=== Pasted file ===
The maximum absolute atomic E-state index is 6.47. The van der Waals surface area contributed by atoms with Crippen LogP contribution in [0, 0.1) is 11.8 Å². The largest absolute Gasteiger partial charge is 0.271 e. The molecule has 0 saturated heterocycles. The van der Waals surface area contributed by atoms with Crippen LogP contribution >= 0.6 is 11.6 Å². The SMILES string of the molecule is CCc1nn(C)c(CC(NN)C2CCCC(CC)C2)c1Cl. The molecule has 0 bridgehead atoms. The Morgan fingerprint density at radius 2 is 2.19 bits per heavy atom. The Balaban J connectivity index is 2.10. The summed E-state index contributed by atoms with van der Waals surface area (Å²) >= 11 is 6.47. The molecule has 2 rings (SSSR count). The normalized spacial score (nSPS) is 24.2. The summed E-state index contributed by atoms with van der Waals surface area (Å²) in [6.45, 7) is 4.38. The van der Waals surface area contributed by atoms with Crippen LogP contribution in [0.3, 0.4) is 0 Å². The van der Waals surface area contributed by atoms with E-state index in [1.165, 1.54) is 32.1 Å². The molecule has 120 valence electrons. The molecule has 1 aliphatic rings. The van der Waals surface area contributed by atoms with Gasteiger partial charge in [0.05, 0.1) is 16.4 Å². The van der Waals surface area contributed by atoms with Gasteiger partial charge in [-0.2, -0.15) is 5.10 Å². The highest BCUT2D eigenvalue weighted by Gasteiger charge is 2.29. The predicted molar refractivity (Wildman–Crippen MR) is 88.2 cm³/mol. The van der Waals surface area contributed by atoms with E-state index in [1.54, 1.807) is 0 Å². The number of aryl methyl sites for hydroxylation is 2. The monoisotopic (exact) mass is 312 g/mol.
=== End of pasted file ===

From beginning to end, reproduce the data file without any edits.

The maximum absolute atomic E-state index is 6.47. The van der Waals surface area contributed by atoms with Crippen LogP contribution in [0, 0.1) is 11.8 Å². The largest absolute Gasteiger partial charge is 0.271 e. The molecule has 0 saturated heterocycles. The van der Waals surface area contributed by atoms with Crippen LogP contribution >= 0.6 is 11.6 Å². The SMILES string of the molecule is CCc1nn(C)c(CC(NN)C2CCCC(CC)C2)c1Cl. The molecule has 0 bridgehead atoms. The Morgan fingerprint density at radius 2 is 2.19 bits per heavy atom. The Balaban J connectivity index is 2.10. The summed E-state index contributed by atoms with van der Waals surface area (Å²) >= 11 is 6.47. The molecule has 2 rings (SSSR count). The normalized spacial score (nSPS) is 24.2. The summed E-state index contributed by atoms with van der Waals surface area (Å²) in [6.45, 7) is 4.38. The van der Waals surface area contributed by atoms with Crippen LogP contribution in [0.3, 0.4) is 0 Å². The van der Waals surface area contributed by atoms with E-state index in [1.165, 1.54) is 32.1 Å². The molecule has 120 valence electrons. The molecule has 1 aliphatic rings. The van der Waals surface area contributed by atoms with Gasteiger partial charge in [0.05, 0.1) is 16.4 Å². The van der Waals surface area contributed by atoms with Gasteiger partial charge in [-0.2, -0.15) is 5.10 Å². The highest BCUT2D eigenvalue weighted by Gasteiger charge is 2.29. The predicted molar refractivity (Wildman–Crippen MR) is 88.2 cm³/mol. The van der Waals surface area contributed by atoms with E-state index in [1.54, 1.807) is 0 Å². The number of aryl methyl sites for hydroxylation is 2. The monoisotopic (exact) mass is 312 g/mol.